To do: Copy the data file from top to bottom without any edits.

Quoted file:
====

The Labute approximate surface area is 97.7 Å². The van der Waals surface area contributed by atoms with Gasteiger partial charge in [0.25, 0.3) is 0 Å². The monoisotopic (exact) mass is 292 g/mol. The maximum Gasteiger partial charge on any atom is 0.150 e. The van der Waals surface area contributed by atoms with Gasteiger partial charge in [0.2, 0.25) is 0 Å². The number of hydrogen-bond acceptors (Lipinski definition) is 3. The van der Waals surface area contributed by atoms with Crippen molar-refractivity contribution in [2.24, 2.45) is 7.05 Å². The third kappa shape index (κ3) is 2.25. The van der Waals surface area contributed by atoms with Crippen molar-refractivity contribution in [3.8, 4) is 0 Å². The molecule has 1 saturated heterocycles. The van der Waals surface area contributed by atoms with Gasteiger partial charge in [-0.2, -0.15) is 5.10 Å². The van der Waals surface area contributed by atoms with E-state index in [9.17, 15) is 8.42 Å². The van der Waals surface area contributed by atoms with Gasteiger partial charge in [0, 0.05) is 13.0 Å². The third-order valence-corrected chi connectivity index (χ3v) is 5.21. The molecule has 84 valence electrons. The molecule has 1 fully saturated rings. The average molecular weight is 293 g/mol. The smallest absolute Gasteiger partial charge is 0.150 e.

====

The Labute approximate surface area is 97.7 Å². The van der Waals surface area contributed by atoms with Gasteiger partial charge in [0.25, 0.3) is 0 Å². The monoisotopic (exact) mass is 292 g/mol. The maximum Gasteiger partial charge on any atom is 0.150 e. The van der Waals surface area contributed by atoms with Gasteiger partial charge in [0.2, 0.25) is 0 Å². The number of hydrogen-bond acceptors (Lipinski definition) is 3. The van der Waals surface area contributed by atoms with Crippen molar-refractivity contribution in [2.24, 2.45) is 7.05 Å². The third kappa shape index (κ3) is 2.25. The van der Waals surface area contributed by atoms with Crippen molar-refractivity contribution in [3.8, 4) is 0 Å². The molecule has 1 saturated heterocycles. The van der Waals surface area contributed by atoms with Gasteiger partial charge in [-0.2, -0.15) is 5.10 Å². The van der Waals surface area contributed by atoms with E-state index in [9.17, 15) is 8.42 Å². The van der Waals surface area contributed by atoms with Gasteiger partial charge in [0, 0.05) is 13.0 Å². The third-order valence-corrected chi connectivity index (χ3v) is 5.21. The molecule has 84 valence electrons. The molecule has 1 fully saturated rings. The average molecular weight is 293 g/mol. The smallest absolute Gasteiger partial charge is 0.150 e.